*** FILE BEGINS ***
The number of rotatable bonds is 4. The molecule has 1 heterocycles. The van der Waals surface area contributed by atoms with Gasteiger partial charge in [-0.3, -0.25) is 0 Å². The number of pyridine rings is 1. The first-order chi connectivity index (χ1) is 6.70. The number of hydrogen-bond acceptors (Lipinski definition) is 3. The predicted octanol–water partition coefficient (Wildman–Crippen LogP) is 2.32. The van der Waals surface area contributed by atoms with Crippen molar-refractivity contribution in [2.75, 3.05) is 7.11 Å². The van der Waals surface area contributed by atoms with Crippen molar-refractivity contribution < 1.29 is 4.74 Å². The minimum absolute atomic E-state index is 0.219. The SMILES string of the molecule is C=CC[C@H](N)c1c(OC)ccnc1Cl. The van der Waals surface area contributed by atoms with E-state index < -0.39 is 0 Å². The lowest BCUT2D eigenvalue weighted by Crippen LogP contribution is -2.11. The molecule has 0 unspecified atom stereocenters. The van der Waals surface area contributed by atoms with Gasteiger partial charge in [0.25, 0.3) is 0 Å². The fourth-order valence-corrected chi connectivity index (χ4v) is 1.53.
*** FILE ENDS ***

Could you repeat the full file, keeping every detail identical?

The number of rotatable bonds is 4. The molecule has 1 heterocycles. The van der Waals surface area contributed by atoms with Gasteiger partial charge in [-0.3, -0.25) is 0 Å². The number of pyridine rings is 1. The first-order chi connectivity index (χ1) is 6.70. The number of hydrogen-bond acceptors (Lipinski definition) is 3. The predicted octanol–water partition coefficient (Wildman–Crippen LogP) is 2.32. The van der Waals surface area contributed by atoms with Crippen molar-refractivity contribution in [2.75, 3.05) is 7.11 Å². The van der Waals surface area contributed by atoms with Crippen molar-refractivity contribution < 1.29 is 4.74 Å². The minimum absolute atomic E-state index is 0.219. The SMILES string of the molecule is C=CC[C@H](N)c1c(OC)ccnc1Cl. The van der Waals surface area contributed by atoms with E-state index < -0.39 is 0 Å². The lowest BCUT2D eigenvalue weighted by Crippen LogP contribution is -2.11. The molecule has 0 unspecified atom stereocenters. The van der Waals surface area contributed by atoms with Gasteiger partial charge in [0.25, 0.3) is 0 Å². The fourth-order valence-corrected chi connectivity index (χ4v) is 1.53.